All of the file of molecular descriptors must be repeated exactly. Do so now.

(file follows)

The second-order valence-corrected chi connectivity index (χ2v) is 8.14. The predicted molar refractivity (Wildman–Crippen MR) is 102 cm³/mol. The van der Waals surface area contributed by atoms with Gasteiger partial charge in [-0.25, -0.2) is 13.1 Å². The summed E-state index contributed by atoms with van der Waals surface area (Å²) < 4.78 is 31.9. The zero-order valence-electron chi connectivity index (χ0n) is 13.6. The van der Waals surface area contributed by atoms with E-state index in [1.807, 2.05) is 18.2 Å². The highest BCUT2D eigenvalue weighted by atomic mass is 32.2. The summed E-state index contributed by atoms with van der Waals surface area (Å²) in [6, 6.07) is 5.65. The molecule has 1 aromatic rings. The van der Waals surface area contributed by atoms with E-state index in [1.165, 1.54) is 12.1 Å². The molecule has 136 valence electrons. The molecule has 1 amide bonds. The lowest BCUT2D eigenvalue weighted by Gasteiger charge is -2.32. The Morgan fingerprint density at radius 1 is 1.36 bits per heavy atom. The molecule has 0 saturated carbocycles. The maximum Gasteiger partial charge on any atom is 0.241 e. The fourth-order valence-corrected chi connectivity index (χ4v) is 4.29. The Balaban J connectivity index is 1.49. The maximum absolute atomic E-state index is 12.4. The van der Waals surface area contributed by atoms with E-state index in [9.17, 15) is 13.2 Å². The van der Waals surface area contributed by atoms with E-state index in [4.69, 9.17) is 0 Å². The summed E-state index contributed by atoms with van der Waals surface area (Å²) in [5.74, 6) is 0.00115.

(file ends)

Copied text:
The second-order valence-corrected chi connectivity index (χ2v) is 8.14. The predicted molar refractivity (Wildman–Crippen MR) is 102 cm³/mol. The van der Waals surface area contributed by atoms with Gasteiger partial charge in [-0.25, -0.2) is 13.1 Å². The summed E-state index contributed by atoms with van der Waals surface area (Å²) < 4.78 is 31.9. The zero-order valence-electron chi connectivity index (χ0n) is 13.6. The van der Waals surface area contributed by atoms with E-state index in [1.807, 2.05) is 18.2 Å². The highest BCUT2D eigenvalue weighted by atomic mass is 32.2. The summed E-state index contributed by atoms with van der Waals surface area (Å²) in [6, 6.07) is 5.65. The molecule has 1 aromatic rings. The van der Waals surface area contributed by atoms with E-state index in [1.165, 1.54) is 12.1 Å². The molecule has 136 valence electrons. The molecule has 1 amide bonds. The lowest BCUT2D eigenvalue weighted by Gasteiger charge is -2.32. The Morgan fingerprint density at radius 1 is 1.36 bits per heavy atom. The molecule has 0 saturated carbocycles. The maximum Gasteiger partial charge on any atom is 0.241 e. The fourth-order valence-corrected chi connectivity index (χ4v) is 4.29. The Balaban J connectivity index is 1.49. The maximum absolute atomic E-state index is 12.4. The van der Waals surface area contributed by atoms with E-state index in [9.17, 15) is 13.2 Å². The van der Waals surface area contributed by atoms with E-state index in [4.69, 9.17) is 0 Å². The summed E-state index contributed by atoms with van der Waals surface area (Å²) in [5.74, 6) is 0.00115.